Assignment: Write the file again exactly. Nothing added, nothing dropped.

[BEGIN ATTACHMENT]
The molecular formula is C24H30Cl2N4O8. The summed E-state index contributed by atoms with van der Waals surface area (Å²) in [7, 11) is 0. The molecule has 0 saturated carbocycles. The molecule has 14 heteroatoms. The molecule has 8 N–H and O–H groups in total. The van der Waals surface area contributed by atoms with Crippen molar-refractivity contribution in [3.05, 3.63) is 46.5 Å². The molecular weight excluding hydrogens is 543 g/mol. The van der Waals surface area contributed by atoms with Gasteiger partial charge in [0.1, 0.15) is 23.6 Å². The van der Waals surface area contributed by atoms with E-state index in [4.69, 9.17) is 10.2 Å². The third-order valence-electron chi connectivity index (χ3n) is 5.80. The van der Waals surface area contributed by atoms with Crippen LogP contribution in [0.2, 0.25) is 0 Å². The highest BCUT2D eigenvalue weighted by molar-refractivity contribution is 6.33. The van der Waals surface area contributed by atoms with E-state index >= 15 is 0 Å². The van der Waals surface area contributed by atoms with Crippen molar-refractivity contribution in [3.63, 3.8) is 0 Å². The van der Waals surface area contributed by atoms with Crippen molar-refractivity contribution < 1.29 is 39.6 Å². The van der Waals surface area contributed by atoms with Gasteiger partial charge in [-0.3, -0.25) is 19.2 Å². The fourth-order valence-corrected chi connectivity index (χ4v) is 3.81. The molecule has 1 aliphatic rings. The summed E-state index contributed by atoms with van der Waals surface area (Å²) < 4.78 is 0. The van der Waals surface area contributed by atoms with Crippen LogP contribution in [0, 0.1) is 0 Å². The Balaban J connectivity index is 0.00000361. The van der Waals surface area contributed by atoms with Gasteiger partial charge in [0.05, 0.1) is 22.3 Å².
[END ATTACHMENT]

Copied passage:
The molecular formula is C24H30Cl2N4O8. The summed E-state index contributed by atoms with van der Waals surface area (Å²) in [7, 11) is 0. The molecule has 0 saturated carbocycles. The molecule has 14 heteroatoms. The molecule has 8 N–H and O–H groups in total. The van der Waals surface area contributed by atoms with Crippen molar-refractivity contribution in [3.05, 3.63) is 46.5 Å². The molecular weight excluding hydrogens is 543 g/mol. The van der Waals surface area contributed by atoms with Gasteiger partial charge in [0.1, 0.15) is 23.6 Å². The van der Waals surface area contributed by atoms with E-state index in [4.69, 9.17) is 10.2 Å². The third-order valence-electron chi connectivity index (χ3n) is 5.80. The van der Waals surface area contributed by atoms with Crippen LogP contribution in [0.2, 0.25) is 0 Å². The highest BCUT2D eigenvalue weighted by molar-refractivity contribution is 6.33. The van der Waals surface area contributed by atoms with E-state index >= 15 is 0 Å². The van der Waals surface area contributed by atoms with Crippen molar-refractivity contribution in [3.63, 3.8) is 0 Å². The van der Waals surface area contributed by atoms with Crippen molar-refractivity contribution < 1.29 is 39.6 Å². The van der Waals surface area contributed by atoms with Gasteiger partial charge in [-0.3, -0.25) is 19.2 Å². The fourth-order valence-corrected chi connectivity index (χ4v) is 3.81. The molecule has 1 aliphatic rings. The summed E-state index contributed by atoms with van der Waals surface area (Å²) < 4.78 is 0. The van der Waals surface area contributed by atoms with Crippen LogP contribution in [0, 0.1) is 0 Å². The Balaban J connectivity index is 0.00000361. The van der Waals surface area contributed by atoms with Gasteiger partial charge in [0.05, 0.1) is 22.3 Å².